On July 25 and 26, our team of scientists in the Global Relay of Observatories Watching Transients Happen (GROWTH) collaboration met at Caltech for two days of intense discussions about the science and collaborations possible from this interesting international astrophysics group. The effort is funded by a $4.5-million grant from the NSF PIRE Program to Mansi Kasliwal, and additional funding has been obtained by many of the international partners which come from Japan, Taiwan, India, Israel, Germany, Sweden and the UK. The GROWTH web site (http://growth.caltech.edu/) describes the collaboration and many of the science goals, as well as the partnership. My role is to lead the educational efforts of GROWTH, which consists of linked undergraduate courses that make use of GROWTH discoveries in the classroom, and shared resources developed by our global team of educators.
The science meeting featured talks by the entire set of GROWTH institutions, along with many of our young postdoctoral scholars, graduate students and undergraduates who are funded by the GROWTH effort. The science questions are nicely summarized on the GROWTH web site at http://growth.caltech.edu/science-questions.html – and they include studies of endpoints of stars – Supernovae, explosive GRB’s, merging of neutron stars, and element synthesis. These events are also thought to produce gravitational waves, and their is an exciting synergy between GROWTH and the newly operable LIGO system, which is discovering several sources a year that include merging black holes and neutron stars. It is hoped that our GROWTH global telescope network can enhance our capacity to discover and monitor these LIGO discovered events, and our team includes experts in not only optical astronomy but radio, X-ray and gamma ray astrophysics. A listing of the talks is below – and some highlights for me are summarized as well in the following section.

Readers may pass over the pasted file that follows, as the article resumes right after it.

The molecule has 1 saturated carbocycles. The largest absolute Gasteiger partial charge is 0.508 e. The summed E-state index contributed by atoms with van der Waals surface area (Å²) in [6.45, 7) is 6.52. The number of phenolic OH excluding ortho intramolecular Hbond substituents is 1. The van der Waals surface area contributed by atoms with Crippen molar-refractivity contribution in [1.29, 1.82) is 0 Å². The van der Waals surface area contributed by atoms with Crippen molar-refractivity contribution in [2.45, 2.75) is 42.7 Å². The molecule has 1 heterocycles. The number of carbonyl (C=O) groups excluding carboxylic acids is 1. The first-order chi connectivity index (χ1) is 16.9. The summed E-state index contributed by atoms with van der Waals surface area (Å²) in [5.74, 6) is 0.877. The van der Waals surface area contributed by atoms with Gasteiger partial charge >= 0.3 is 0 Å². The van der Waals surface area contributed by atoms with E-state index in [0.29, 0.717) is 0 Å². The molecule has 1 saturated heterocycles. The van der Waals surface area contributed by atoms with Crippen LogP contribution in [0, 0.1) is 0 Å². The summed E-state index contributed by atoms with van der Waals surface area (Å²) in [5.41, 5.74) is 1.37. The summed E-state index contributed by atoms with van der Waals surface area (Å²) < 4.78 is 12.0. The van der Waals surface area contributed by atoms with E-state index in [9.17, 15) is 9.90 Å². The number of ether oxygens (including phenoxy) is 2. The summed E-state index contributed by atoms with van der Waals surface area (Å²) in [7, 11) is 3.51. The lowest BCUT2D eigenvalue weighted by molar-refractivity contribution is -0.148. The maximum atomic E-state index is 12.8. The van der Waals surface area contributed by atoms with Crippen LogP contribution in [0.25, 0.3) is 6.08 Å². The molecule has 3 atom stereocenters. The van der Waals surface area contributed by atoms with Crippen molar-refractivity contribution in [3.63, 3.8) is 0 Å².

One highlight for me was the great discussion about LIGO gravitational wave sources and their “electromagnetic counterparts” by Brad Cenko of GSFC. The interesting arcs on the sky have been computed by Brad and Mansi and allow optical telescopes to scan for light from these fascinating gravitational wave sources. Martin Elvis or Harvard University gave a very interesting talk about asteroids and how they have the potential to “save astronomy” through their potential for commercial mining and space exploration missions that can land and explore asteroids. GROWTH has a unique capability for helping determine orbits to newly discovered Near Earth Asteroids which can support future NASA missions. This is one project that our Yale-NUS and Pomona students may be involved in during the coming years. An interesting network of telescopes in Japan was discussed by Nobu Kawai from Tokyo Institute of Technology, including optical telescopes in Japan, South Africa, and Chile, and a high-energy telescope on the International Space Station. The newly developed Himalayan telescopes in India were described by G.C. Anupama from IUCAA, and a new 0.7-meter telescope has been constructed at their high altitude site at 15,000 feet for work with our GROWTH collaboration. The potential to link closely with India is very exciting, and I have begun this process with a good collaboration with Varun Bhalero who is working with me and my student Gabi Mehta (Pomona) to study x-ray binary systems using AstroSAT, the Swift Satellite and the Yale SMARTS telescopes in Chile.
The GROWTH work also includes researchers working with new telescopes at La Palma such as the Liverpool telescopes, and the Nordic Optical telecsope (discussed by Semeli Papadogiannakis from the Oskar Klein Institute in Sweden), as well as non-optical devices such as the IceCube antarctic array of particle detectors, and the Milagro Radio telescope (discussed by David Kaplan from the University of Wisconsin, Milwaukee). The meeting was very exciting and I look forward to future collaborations with this very friendly and dynamic group of astrophysicists!
Below is a montage of some of the telescopes that are part of this impressive global array of telescopes, from the GROWTH web site!
Schedule of GROWTH science meeting – July 25-26, 2016